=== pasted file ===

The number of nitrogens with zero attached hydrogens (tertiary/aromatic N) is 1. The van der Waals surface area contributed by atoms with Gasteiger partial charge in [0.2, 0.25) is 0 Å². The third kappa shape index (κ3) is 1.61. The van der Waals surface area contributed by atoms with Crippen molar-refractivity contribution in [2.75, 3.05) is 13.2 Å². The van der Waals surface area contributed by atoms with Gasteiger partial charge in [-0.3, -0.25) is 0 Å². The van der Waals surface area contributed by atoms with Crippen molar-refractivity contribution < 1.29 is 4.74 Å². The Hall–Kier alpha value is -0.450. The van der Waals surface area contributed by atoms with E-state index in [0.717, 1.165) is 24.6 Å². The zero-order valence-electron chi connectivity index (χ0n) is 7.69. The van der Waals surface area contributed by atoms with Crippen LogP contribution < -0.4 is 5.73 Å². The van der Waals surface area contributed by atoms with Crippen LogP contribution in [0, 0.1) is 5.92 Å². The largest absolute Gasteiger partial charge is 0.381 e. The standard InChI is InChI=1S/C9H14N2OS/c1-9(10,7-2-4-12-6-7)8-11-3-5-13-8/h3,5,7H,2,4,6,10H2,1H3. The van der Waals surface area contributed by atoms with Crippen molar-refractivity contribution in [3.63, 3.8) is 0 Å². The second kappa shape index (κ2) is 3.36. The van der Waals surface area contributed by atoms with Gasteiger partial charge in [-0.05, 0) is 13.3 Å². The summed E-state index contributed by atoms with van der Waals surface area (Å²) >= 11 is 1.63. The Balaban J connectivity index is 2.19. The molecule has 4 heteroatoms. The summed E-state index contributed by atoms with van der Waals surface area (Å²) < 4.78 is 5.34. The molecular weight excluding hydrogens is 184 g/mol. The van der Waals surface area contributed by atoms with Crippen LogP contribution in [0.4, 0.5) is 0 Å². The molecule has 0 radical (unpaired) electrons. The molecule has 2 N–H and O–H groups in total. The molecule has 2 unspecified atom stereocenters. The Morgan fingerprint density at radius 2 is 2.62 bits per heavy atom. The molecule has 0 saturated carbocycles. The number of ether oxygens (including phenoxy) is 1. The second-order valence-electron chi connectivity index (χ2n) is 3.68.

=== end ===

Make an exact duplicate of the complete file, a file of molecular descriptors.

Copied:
The number of nitrogens with zero attached hydrogens (tertiary/aromatic N) is 1. The van der Waals surface area contributed by atoms with Gasteiger partial charge in [0.2, 0.25) is 0 Å². The third kappa shape index (κ3) is 1.61. The van der Waals surface area contributed by atoms with Crippen molar-refractivity contribution in [2.75, 3.05) is 13.2 Å². The van der Waals surface area contributed by atoms with Gasteiger partial charge in [-0.3, -0.25) is 0 Å². The van der Waals surface area contributed by atoms with Crippen molar-refractivity contribution < 1.29 is 4.74 Å². The Hall–Kier alpha value is -0.450. The van der Waals surface area contributed by atoms with E-state index in [0.717, 1.165) is 24.6 Å². The zero-order valence-electron chi connectivity index (χ0n) is 7.69. The van der Waals surface area contributed by atoms with Crippen LogP contribution < -0.4 is 5.73 Å². The van der Waals surface area contributed by atoms with Crippen LogP contribution in [0, 0.1) is 5.92 Å². The largest absolute Gasteiger partial charge is 0.381 e. The standard InChI is InChI=1S/C9H14N2OS/c1-9(10,7-2-4-12-6-7)8-11-3-5-13-8/h3,5,7H,2,4,6,10H2,1H3. The van der Waals surface area contributed by atoms with Crippen molar-refractivity contribution in [3.63, 3.8) is 0 Å². The second kappa shape index (κ2) is 3.36. The van der Waals surface area contributed by atoms with Gasteiger partial charge in [-0.05, 0) is 13.3 Å². The summed E-state index contributed by atoms with van der Waals surface area (Å²) >= 11 is 1.63. The Balaban J connectivity index is 2.19. The molecule has 4 heteroatoms. The summed E-state index contributed by atoms with van der Waals surface area (Å²) < 4.78 is 5.34. The molecular weight excluding hydrogens is 184 g/mol. The van der Waals surface area contributed by atoms with Crippen LogP contribution in [0.4, 0.5) is 0 Å². The molecule has 0 radical (unpaired) electrons. The molecule has 2 N–H and O–H groups in total. The molecule has 2 unspecified atom stereocenters. The Morgan fingerprint density at radius 2 is 2.62 bits per heavy atom. The molecule has 0 saturated carbocycles. The number of ether oxygens (including phenoxy) is 1. The second-order valence-electron chi connectivity index (χ2n) is 3.68.